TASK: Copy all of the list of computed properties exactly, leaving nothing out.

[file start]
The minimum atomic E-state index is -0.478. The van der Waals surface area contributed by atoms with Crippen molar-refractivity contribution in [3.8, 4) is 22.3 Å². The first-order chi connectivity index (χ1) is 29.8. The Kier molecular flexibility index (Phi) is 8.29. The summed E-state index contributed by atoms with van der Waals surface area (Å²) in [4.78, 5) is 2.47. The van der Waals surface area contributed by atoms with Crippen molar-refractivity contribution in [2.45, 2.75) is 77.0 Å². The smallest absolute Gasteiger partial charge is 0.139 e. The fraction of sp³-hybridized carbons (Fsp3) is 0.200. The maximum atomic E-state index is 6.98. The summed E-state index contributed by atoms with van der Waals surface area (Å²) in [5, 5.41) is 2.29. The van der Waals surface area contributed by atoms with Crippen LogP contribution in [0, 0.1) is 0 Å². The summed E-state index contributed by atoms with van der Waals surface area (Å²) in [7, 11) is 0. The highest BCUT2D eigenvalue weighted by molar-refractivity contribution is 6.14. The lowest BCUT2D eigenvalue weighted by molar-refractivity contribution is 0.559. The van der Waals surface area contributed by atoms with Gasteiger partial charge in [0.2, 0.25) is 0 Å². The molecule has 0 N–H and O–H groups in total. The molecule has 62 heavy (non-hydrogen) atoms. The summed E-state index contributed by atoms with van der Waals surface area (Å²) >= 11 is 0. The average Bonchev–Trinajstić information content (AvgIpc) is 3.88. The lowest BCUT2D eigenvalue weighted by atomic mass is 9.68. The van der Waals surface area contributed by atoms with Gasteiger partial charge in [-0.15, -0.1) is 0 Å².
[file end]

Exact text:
The minimum atomic E-state index is -0.478. The van der Waals surface area contributed by atoms with Crippen molar-refractivity contribution in [3.8, 4) is 22.3 Å². The first-order chi connectivity index (χ1) is 29.8. The Kier molecular flexibility index (Phi) is 8.29. The summed E-state index contributed by atoms with van der Waals surface area (Å²) in [4.78, 5) is 2.47. The van der Waals surface area contributed by atoms with Crippen molar-refractivity contribution in [2.45, 2.75) is 77.0 Å². The smallest absolute Gasteiger partial charge is 0.139 e. The fraction of sp³-hybridized carbons (Fsp3) is 0.200. The maximum atomic E-state index is 6.98. The summed E-state index contributed by atoms with van der Waals surface area (Å²) in [5, 5.41) is 2.29. The van der Waals surface area contributed by atoms with Crippen LogP contribution in [0, 0.1) is 0 Å². The summed E-state index contributed by atoms with van der Waals surface area (Å²) in [7, 11) is 0. The highest BCUT2D eigenvalue weighted by molar-refractivity contribution is 6.14. The lowest BCUT2D eigenvalue weighted by molar-refractivity contribution is 0.559. The van der Waals surface area contributed by atoms with Gasteiger partial charge in [0.2, 0.25) is 0 Å². The molecule has 0 N–H and O–H groups in total. The molecule has 62 heavy (non-hydrogen) atoms. The summed E-state index contributed by atoms with van der Waals surface area (Å²) >= 11 is 0. The average Bonchev–Trinajstić information content (AvgIpc) is 3.88. The lowest BCUT2D eigenvalue weighted by atomic mass is 9.68. The van der Waals surface area contributed by atoms with Gasteiger partial charge in [-0.15, -0.1) is 0 Å².